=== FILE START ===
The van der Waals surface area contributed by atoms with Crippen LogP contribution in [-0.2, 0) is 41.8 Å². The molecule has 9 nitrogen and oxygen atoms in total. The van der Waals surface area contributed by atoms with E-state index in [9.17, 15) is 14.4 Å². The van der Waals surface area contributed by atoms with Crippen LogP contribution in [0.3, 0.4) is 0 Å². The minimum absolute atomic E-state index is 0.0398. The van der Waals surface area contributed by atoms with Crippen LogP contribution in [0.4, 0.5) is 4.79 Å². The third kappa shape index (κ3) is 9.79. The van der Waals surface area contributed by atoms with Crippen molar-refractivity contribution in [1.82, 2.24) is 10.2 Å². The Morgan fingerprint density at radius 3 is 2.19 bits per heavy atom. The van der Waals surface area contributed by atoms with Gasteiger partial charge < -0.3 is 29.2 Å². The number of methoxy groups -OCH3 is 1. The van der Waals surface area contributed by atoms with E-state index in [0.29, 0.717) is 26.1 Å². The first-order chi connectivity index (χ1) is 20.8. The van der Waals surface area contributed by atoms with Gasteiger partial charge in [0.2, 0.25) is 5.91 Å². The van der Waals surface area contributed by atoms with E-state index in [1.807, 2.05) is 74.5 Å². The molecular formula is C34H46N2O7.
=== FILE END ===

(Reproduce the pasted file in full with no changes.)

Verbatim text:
The van der Waals surface area contributed by atoms with Crippen LogP contribution in [-0.2, 0) is 41.8 Å². The molecule has 9 nitrogen and oxygen atoms in total. The van der Waals surface area contributed by atoms with E-state index in [9.17, 15) is 14.4 Å². The van der Waals surface area contributed by atoms with Crippen LogP contribution in [0.3, 0.4) is 0 Å². The minimum absolute atomic E-state index is 0.0398. The van der Waals surface area contributed by atoms with Crippen LogP contribution in [0.4, 0.5) is 4.79 Å². The third kappa shape index (κ3) is 9.79. The van der Waals surface area contributed by atoms with Crippen molar-refractivity contribution in [1.82, 2.24) is 10.2 Å². The Morgan fingerprint density at radius 3 is 2.19 bits per heavy atom. The van der Waals surface area contributed by atoms with Gasteiger partial charge < -0.3 is 29.2 Å². The number of methoxy groups -OCH3 is 1. The van der Waals surface area contributed by atoms with E-state index in [0.29, 0.717) is 26.1 Å². The first-order chi connectivity index (χ1) is 20.8. The van der Waals surface area contributed by atoms with Gasteiger partial charge in [0.2, 0.25) is 5.91 Å². The van der Waals surface area contributed by atoms with E-state index in [1.807, 2.05) is 74.5 Å². The molecular formula is C34H46N2O7.